16 April 2020 6:01 AM GMT
Communally colored messages and fake news items are all over social media platforms including Whatsapp and Facebook. Senior police officials across the country have already rung the warning bells cautioning strict legal action against those inciting communal feelings and spreading fake news regarding the coronavirus on social media platforms. Law in India may not have necessarily...
Communally colored messages and fake news items are all over social media platforms including Whatsapp and Facebook. Senior police officials across the country have already rung the warning bells cautioning strict legal action against those inciting communal feelings and spreading fake news regarding the coronavirus on social media platforms. Law in India may not have necessarily caught up with the pace of technological progress. However, the legal implications of the use of technology and the legal obligations and liabilities of the users of social media in the existing legal framework are worth examining.
To begin with, acts intending to create communal disharmony or to outrage religious feelings are punishable offences under the Indian Penal Code. Section 153A of the Penal Code makes doing of acts prejudicial to maintenance of harmony and promoting enmity on grounds of religion a punishable offence. Section 295A deals with deliberate and malicious acts intended to outrage religious feelings. Subject to the exceptions enumerated therein, making, publishing or circulating statements which are likely to create or promote enmity, hatred or ill-will among communities is made punishable under Section 505(2). These offences are all cognizable and non-bailable offences. The punishment prescribed for each of the offences is imprisonment upto 3 years or fine or both. Thus, the penal law of India views these offences as serious offences. Posting communally coloured textual content, images, videos on social media platforms can certainly fall within the ambit of these provisions of the Penal Code. However, the question would be whether a person who merely shares or forwards such content is also guilty of the offence even though he did not originally create or publish such content. This question will have to be answered with reference to whether a particular state of mind or intention is a mandatory requirement to attract the rigours of a particular penal provision. On a bare reading of Section 153A (1) (a) and Section 153A (1) (b) of the Penal Code which are the provisions relevant to the issue at hand, it would emerge that it is sufficient if sharing or forwarding the content was prejudicial to maintaining harmony or was likely to disturb public tranquillity. Therefore, in the case of Section 153A, it becomes immaterial whether the person who shared or forwarded the content did so with an intention to create or ill-will or whether he was even aware of the contents of such text/image/ video.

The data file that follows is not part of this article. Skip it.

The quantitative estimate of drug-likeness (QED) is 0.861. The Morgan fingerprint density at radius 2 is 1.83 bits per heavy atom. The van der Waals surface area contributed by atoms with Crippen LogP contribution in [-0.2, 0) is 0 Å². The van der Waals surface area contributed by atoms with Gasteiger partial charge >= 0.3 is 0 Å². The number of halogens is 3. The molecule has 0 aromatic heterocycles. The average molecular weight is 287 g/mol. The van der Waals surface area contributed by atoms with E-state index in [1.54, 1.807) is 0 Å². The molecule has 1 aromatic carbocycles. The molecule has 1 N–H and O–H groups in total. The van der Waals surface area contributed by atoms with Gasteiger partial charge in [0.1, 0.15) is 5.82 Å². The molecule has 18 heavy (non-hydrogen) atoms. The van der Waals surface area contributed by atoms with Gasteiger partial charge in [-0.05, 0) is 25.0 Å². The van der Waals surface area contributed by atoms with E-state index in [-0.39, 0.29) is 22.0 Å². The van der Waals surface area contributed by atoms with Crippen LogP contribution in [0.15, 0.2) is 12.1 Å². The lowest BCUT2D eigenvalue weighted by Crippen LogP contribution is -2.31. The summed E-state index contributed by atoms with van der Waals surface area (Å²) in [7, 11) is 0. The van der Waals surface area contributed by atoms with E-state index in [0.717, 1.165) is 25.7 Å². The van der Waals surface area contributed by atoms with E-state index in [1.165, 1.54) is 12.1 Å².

On the other hand, Section 295A contemplates a particular state of mind for the act to become punishable. A deliberate and malicious intention to outrage the feelings is an essential ingredient of Section 295A. However, it could be said that such a state of mind or intention can be presumed in a given case. When a person shares or forwards a textual message or image or video, it can be presumed that he was aware of its contents and in token of his approval or endorsement to the content, he shared or forwarded the same. The presumption is naturally stronger in the case of a person who is educated, well-informed, worldly-wise and socially conscious.
"Forwarded message is equal to accepting the message and endorsing the message".
The same principle can be made applicable even to Whatsapp messages. The order was one passed by a High Court in the context of a bail petition and whether it has enunciated the correct legal position is a matter of jurisprudential debate. However, it cannot be said at this stage that the order does not lay down the correct law. Therefore, it is essential for every responsible member of the digital society to exercise prudence and restraint on digital fora and to avoid blind sharing or forwarding of all content found within his digital vicinity.
Subrahmanya Kaushik R S is an advocate practicing at the High Court of Karnataka, Bengaluru.
[The opinions expressed in this article are the personal opinions of the author. The facts and opinions appearing in the article do not reflect the views of LiveLaw and LiveLaw does not assume any responsibility or liability for the same]
 Selvi J. Kavin Malar v The Commissioner of Police, WP NO. 12570 of 2018, dtd: 30.05.2018
 Order dated 29.11.2016 in CS (OS) No. 188/2016
 Page 105, Chapter VIII, "The Law of Torts", Ratanlal and Dhirajlal, 21st Edition